Southern Poverty Law Center

The Southern Poverty Law Center–an Introduction to Another Link

 

Morris Dees, Southern Poverty Law Center founderThe second in our series of clips regarding our weblinks. I have been a member, offering annual contributions, to SPLC since 1985. Lawyers Morris Dees and Joe Levin founded  SPLC in 1971. This is a group which we have included under the Humanism heading, for reasons that will be obvious as you read on. As their website notes,

In the decades since its founding, the SPLC has shut down some of the nation’s most dangerous hate groups by winning crushing, multimillion-dollar jury verdicts on behalf of their victims. It has dismantled institutional racism in the South, reformed juvenile justice practices, shattered barriers to equality for women, children and the disabled, and protected low-wage immigrant workers from abuse. It also has reached out to the next generation with Teaching Tolerance, a program that provides educators with free classroom materials that teach students the value of tolerance and diversity.”

Would you believe that there are still debtor’s prisons operating in America? There are,  just as wrote about by Charles Dickens centuries ago and prohibited by the U.S. Constitution. If one cannot pay a debt while free, how will one pay from jail? Did you know that there are for-profit prisons in America, that have been known to offer kick-backs to judges who sentence offenders to them? That such prisons have had an egregious record of providing medical treatment to prisoners? These are some of the abuses that SPLC brings lawsuits about to curtail.

SPLC also has a Hatewatch blog and a quarterly magazine, Intelligence Report, in which they detail extremist and hate group activities; they share this information with law enforcement agencies across America. What kind of groups are we talking about? Racist skinheads, neo-Nazis, black separatists, the various KKK progeny and more. They are ones that deny the Holocaust and blame Jews for economic ills. The ones that want to blow up government buildings. They include border militia groups and others that believe they should be able to ignore Federal laws. So-called “sovereign citizens,” who assert that no Federal, state or local government agencies have a right to arrest or enforce laws against them—like requirements to pay taxes, have a driver’s license or to register a vehicle. They hold mock courts and attempt to file various pseudo legal pleadings intended to collect money from government officials. As crazy as these things sound, in fact, they can be and have been very dangerous to law enforcement officials at traffic stops, for example.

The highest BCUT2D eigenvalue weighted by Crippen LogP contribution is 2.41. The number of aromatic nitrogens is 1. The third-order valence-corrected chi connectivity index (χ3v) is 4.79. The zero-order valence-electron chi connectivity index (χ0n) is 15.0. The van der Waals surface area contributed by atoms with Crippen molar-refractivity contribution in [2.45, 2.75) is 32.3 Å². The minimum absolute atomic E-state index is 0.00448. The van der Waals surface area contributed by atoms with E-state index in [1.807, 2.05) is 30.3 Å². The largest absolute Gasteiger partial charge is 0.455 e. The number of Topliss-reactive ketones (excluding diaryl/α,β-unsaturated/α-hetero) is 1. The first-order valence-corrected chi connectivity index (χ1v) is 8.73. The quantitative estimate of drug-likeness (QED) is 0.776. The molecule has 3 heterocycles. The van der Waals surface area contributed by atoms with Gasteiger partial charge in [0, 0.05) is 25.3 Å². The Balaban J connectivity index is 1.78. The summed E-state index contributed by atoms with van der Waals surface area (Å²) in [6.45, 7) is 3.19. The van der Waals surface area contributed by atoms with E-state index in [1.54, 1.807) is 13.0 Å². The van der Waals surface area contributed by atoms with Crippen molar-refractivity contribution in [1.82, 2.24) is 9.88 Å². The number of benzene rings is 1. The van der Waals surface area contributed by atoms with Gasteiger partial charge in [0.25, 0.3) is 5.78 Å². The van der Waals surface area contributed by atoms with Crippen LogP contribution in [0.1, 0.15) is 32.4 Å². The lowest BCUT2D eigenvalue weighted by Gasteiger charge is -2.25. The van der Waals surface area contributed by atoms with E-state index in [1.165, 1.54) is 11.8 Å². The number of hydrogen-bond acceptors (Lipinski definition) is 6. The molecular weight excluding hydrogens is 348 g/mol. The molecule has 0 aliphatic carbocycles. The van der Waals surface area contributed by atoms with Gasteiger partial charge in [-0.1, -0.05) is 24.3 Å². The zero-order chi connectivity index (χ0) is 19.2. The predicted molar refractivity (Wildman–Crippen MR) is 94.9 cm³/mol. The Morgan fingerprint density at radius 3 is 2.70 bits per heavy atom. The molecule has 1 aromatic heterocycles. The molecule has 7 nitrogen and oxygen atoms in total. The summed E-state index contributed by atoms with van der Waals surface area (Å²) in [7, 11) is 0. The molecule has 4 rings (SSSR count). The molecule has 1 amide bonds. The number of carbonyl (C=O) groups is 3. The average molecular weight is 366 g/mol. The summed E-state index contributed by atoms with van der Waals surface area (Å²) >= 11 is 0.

How successful is the SPLC at what they do? Enough so that they must have a bombproof headquarters and armed security to protect the group’s leaders from death at the hands of those they have put out of business. That is the negative side. For the positive side, visit their site for the success stories—what they have accomplished and what they are currently engaged in.

Here are some examples from the news on their website:

  • Human trafficking: Opening arguments [began January 12, 2015] in a federal lawsuit brought by the SPLC on behalf of guest workers from India who were lured to a Mississippi shipyard by false promises of permanent U.S. residency only to find themselves forced into servitude and living under guard in an overcrowded, unsanitary labor camp.The New Orleans trial is part of a seven-year legal battle against Signal International, a marine services company that operates in Mississippi, Alabama and Texas.
  • Schools:
    • class action suit claims that police in a predominantly African-American school district used unconstitutional, excessive force on students, some of them already restrained, by deploying chemical spray on about 300 students over a five-year period.
    • SPLC reached a landmark settlement with state and local education officials to help New Orleans children with disabilities. 
  • Hate crime: It was a vicious hate crime that shocked the country – a black man in Jackson, Mississippi, attacked by a group of white teens and killed when he was deliberately run down by a pickup truck. Captured by a motel security camera and broadcast on CNN, the murder of 47-year-old James C. Anderson in June 2011 prompted an SPLC lawsuit against the seven teens involved. That case ended with a confidential settlement.This week, the criminal case came to an end when two men – John L. Blalack, 20, and Robert H. Rice, 24 – became the last of 10 defendants to plead guilty in connection with Anderson’s murder and other, earlier hate crimes against African Americans in Jackson.
  • Hate music: On the heels of an SPLC investigation that found songs by dozens of white power rock bands being sold on iTunes, Apple has begun removing hate music from its service, though other sites offering hate music, such as Amazon, have been slow to act. 

 

 

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